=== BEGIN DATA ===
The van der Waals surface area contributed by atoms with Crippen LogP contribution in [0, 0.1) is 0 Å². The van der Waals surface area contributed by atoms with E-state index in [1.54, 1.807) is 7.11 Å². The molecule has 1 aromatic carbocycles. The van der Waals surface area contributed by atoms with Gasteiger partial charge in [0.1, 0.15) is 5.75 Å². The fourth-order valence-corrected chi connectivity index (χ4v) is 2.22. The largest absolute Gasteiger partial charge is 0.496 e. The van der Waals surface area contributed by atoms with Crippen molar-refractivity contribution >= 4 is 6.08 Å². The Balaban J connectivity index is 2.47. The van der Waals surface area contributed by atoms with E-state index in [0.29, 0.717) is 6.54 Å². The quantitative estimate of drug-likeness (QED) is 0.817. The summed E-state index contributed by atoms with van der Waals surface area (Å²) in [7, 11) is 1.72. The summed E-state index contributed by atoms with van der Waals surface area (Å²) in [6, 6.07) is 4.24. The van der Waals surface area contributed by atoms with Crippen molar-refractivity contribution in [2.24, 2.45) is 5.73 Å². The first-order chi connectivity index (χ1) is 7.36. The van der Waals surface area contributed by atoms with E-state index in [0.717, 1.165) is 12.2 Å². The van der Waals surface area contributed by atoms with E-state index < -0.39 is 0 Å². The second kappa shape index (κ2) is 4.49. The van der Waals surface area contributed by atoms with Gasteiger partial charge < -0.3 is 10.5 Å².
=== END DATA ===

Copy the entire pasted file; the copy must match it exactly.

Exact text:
The van der Waals surface area contributed by atoms with Crippen LogP contribution in [0, 0.1) is 0 Å². The van der Waals surface area contributed by atoms with E-state index in [1.54, 1.807) is 7.11 Å². The molecule has 1 aromatic carbocycles. The van der Waals surface area contributed by atoms with Gasteiger partial charge in [0.1, 0.15) is 5.75 Å². The fourth-order valence-corrected chi connectivity index (χ4v) is 2.22. The largest absolute Gasteiger partial charge is 0.496 e. The van der Waals surface area contributed by atoms with Crippen molar-refractivity contribution >= 4 is 6.08 Å². The Balaban J connectivity index is 2.47. The van der Waals surface area contributed by atoms with E-state index in [0.29, 0.717) is 6.54 Å². The quantitative estimate of drug-likeness (QED) is 0.817. The summed E-state index contributed by atoms with van der Waals surface area (Å²) in [7, 11) is 1.72. The summed E-state index contributed by atoms with van der Waals surface area (Å²) in [6, 6.07) is 4.24. The van der Waals surface area contributed by atoms with Crippen molar-refractivity contribution in [2.24, 2.45) is 5.73 Å². The first-order chi connectivity index (χ1) is 7.36. The van der Waals surface area contributed by atoms with E-state index in [0.717, 1.165) is 12.2 Å². The van der Waals surface area contributed by atoms with E-state index < -0.39 is 0 Å². The second kappa shape index (κ2) is 4.49. The van der Waals surface area contributed by atoms with Gasteiger partial charge < -0.3 is 10.5 Å².